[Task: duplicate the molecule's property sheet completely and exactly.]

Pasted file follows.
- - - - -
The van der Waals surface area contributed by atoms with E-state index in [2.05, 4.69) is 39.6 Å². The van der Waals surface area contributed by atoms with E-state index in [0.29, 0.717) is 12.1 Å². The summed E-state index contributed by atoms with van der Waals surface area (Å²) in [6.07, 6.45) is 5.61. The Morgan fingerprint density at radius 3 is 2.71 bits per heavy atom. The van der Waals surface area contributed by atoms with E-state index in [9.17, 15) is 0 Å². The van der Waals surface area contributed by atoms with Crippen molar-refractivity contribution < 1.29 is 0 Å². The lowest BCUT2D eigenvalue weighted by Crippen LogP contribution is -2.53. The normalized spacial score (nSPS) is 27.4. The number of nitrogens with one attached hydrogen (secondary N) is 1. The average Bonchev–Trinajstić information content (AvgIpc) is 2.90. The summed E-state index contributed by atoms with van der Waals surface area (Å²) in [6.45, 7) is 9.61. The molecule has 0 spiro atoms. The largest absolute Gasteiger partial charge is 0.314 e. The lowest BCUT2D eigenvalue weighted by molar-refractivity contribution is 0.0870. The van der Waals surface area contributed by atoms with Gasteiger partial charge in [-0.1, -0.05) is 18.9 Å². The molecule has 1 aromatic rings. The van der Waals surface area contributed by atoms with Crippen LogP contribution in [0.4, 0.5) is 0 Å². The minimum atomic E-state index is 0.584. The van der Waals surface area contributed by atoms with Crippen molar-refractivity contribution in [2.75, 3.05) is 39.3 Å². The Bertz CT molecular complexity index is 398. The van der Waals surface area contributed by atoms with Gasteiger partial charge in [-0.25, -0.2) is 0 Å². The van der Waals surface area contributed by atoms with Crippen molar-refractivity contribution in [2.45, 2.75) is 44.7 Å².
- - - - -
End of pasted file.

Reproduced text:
The van der Waals surface area contributed by atoms with E-state index in [2.05, 4.69) is 39.6 Å². The van der Waals surface area contributed by atoms with E-state index in [0.29, 0.717) is 12.1 Å². The summed E-state index contributed by atoms with van der Waals surface area (Å²) in [6.07, 6.45) is 5.61. The Morgan fingerprint density at radius 3 is 2.71 bits per heavy atom. The van der Waals surface area contributed by atoms with E-state index in [9.17, 15) is 0 Å². The van der Waals surface area contributed by atoms with Crippen molar-refractivity contribution < 1.29 is 0 Å². The lowest BCUT2D eigenvalue weighted by Crippen LogP contribution is -2.53. The normalized spacial score (nSPS) is 27.4. The number of nitrogens with one attached hydrogen (secondary N) is 1. The average Bonchev–Trinajstić information content (AvgIpc) is 2.90. The summed E-state index contributed by atoms with van der Waals surface area (Å²) in [6.45, 7) is 9.61. The molecule has 0 spiro atoms. The largest absolute Gasteiger partial charge is 0.314 e. The lowest BCUT2D eigenvalue weighted by molar-refractivity contribution is 0.0870. The van der Waals surface area contributed by atoms with Gasteiger partial charge in [-0.1, -0.05) is 18.9 Å². The molecule has 1 aromatic rings. The van der Waals surface area contributed by atoms with Crippen LogP contribution in [0.4, 0.5) is 0 Å². The minimum atomic E-state index is 0.584. The van der Waals surface area contributed by atoms with Crippen molar-refractivity contribution in [2.75, 3.05) is 39.3 Å². The Bertz CT molecular complexity index is 398. The van der Waals surface area contributed by atoms with Gasteiger partial charge in [-0.25, -0.2) is 0 Å². The van der Waals surface area contributed by atoms with Crippen molar-refractivity contribution in [2.45, 2.75) is 44.7 Å².